Chapter 13. The Mechanic Certificate
65.77 Experience Requirements
Each mechanic applicant must have a certificate of completion from an FAA certified technician school (14 CFR part 147) or provide documented evidence of a minimum of 18 months practical experience related to either airframe or powerplant maintenance (30 months required if applying for certification for both airframe and powerplant).
65.79 Skill Requirements
Oral and practical tests to determine the applicant’s basic knowledge and skills necessary for the certificate or rating sought are required to be completed after the applicant has successfully completed the written test. Minor repairs and minor alterations to propellers are required to be demonstrated as part of the powerplant rating.
65.80 Certificated Aviation Maintenance Technician School Students
Whenever satisfactory evidence is shown to the FAA that a student enrolled in an aviation maintenance training school certificated under part 147 is making satisfactory progress, that student may take the oral and practical tests required by paragraph 79, prior to completing the school (as required by paragraph 77) and prior to taking the written test required by paragraph 75.
65.81 General Privileges and Limitations
Once a technician becomes a certificated mechanic, he or she may perform or supervise the maintenance, preventive maintenance, or alterations of an aircraft or appliance (or part thereof) for which he or she is rated. However, he or she is not permitted to perform major repair or major alterations to propellers nor accomplish any repair to or alteration of instruments. These activities are reserved for certificated repairmen at an authorized repair station. Also, he or she may not supervise the maintenance, preventive maintenance, or alteration of any aircraft or appliance (or part thereof) for which he or she is rated, unless he or she has satisfactorily performed this work at an earlier date. This is where the benefit of keeping an on the job training (OJT) log cannot be overemphasized. Whether the technician attends a part 147 maintenance training school or receives the required number of months as practical experience, he or she has only scratched the surface of the tremendously complex world of aviation maintenance. The technician must either work with someone (like a shop mentor) or must perform the task satisfactorily for the FAA. The certified mechanic must have and be able to comprehend the maintenance manuals and/or instructions for continued airworthiness for the task he or she is accomplishing.
65.83 Recent Experience Requirements
In addition to having the proper documentation, the mechanic is required by this regulation to have recent and relevant work experience. Although, as it was stated earlier in this chapter, the A & P certificate is valid until it is surrendered, suspended, or revoked, it may not be exercised if the holder has not been actively working as a mechanic at least 6 of the preceding 24 months. This activity can be any one of the following, or any combination of them:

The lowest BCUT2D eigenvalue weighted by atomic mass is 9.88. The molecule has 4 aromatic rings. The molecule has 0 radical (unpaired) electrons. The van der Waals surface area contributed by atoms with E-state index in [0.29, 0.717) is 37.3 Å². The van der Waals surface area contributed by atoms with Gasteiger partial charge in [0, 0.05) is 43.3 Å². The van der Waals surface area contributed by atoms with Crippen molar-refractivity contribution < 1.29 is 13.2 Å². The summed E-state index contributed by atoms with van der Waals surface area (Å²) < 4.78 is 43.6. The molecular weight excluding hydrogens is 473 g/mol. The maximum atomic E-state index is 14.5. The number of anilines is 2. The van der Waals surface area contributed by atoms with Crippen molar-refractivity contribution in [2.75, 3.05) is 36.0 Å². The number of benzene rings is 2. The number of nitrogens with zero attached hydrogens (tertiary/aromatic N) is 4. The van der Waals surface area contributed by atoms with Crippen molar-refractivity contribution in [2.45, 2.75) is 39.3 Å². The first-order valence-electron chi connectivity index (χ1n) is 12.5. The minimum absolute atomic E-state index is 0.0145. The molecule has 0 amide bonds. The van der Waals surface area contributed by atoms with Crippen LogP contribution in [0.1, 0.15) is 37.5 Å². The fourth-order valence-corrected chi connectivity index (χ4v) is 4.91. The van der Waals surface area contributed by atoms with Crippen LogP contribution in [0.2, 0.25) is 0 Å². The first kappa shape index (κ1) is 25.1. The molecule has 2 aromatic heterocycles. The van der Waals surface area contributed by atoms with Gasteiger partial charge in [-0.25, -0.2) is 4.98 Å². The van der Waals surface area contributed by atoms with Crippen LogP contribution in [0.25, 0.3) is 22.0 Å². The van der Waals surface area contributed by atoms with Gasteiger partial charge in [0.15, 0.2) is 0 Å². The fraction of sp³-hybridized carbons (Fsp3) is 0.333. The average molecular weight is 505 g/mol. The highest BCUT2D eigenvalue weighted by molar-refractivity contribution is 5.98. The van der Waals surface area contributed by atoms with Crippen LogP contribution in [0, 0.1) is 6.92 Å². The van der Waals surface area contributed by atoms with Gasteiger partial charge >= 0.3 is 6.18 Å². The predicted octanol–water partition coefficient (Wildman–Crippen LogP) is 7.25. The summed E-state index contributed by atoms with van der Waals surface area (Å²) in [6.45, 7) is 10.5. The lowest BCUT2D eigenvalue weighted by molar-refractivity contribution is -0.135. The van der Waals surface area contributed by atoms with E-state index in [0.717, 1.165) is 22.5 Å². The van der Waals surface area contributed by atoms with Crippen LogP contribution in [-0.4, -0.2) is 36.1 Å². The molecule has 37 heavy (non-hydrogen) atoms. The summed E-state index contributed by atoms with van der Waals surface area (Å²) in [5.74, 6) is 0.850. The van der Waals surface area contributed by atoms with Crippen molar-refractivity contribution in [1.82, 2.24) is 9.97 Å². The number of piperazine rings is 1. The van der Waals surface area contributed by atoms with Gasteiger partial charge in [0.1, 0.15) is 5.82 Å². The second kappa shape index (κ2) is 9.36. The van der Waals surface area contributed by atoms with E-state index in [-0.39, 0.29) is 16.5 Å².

65.85 Airframe Rating: Additional Privileges
A mechanic who holds an airframe rating may approve and return to service an airframe, an appliance, or any related part after he or she has performed, supervised, or inspected minor repairs or alterations. He or she may also perform the maintenance actions required for a major repair or alteration, and should initiate the appropriate form (FAA Form 337, Major Repair and Alteration) associated with that work. However, the return to service action must be accomplished by a certificated A & P technician holding an Inspection Authorization (IA). (Refer to 14 CFR §65.95.) The airframe mechanic is also authorized to perform the 100-hour inspection (if required per 14 CFR part 91 §91.409) on the airframe.
The FAA recently added a new category of aircraft called Light Sport. (Refer to 14 CFR part 21, §21.190.) A certificated Airframe technician can approve and return to service the airframe after performing and inspecting a major repair or major alteration. The work must have been done on products that are not produced under FAA approval (i.e., are not type certificated) and must have been performed in accordance with instructions developed by the manufacturer or person acceptable to the FAA.
65.87 Powerplant Rating: Additional Privileges
Similarly, a mechanic holding a powerplant rating has the same limitations imposed regarding the powerplant and propeller as the airframe technician has on the airframe rating. He or she may perform and return to service minor repairs or alterations. He or she may also accomplish the work activities required for a major repair or alteration, but the work must be signed off for return to service by an IA. The privilege of performing a 100-hour inspection (if required by part 91) on a powerplant or propeller is also authorized.
A certificated Powerplant technician can approve and return to service a Light Sport powerplant or propeller after performing and inspecting a major repair or major alteration. The work must have been done on products that are not produced under FAA approval (i.e., are not type certificated) and must have been performed in accordance with instructions developed by the manufacturer or person acceptable to the FAA.
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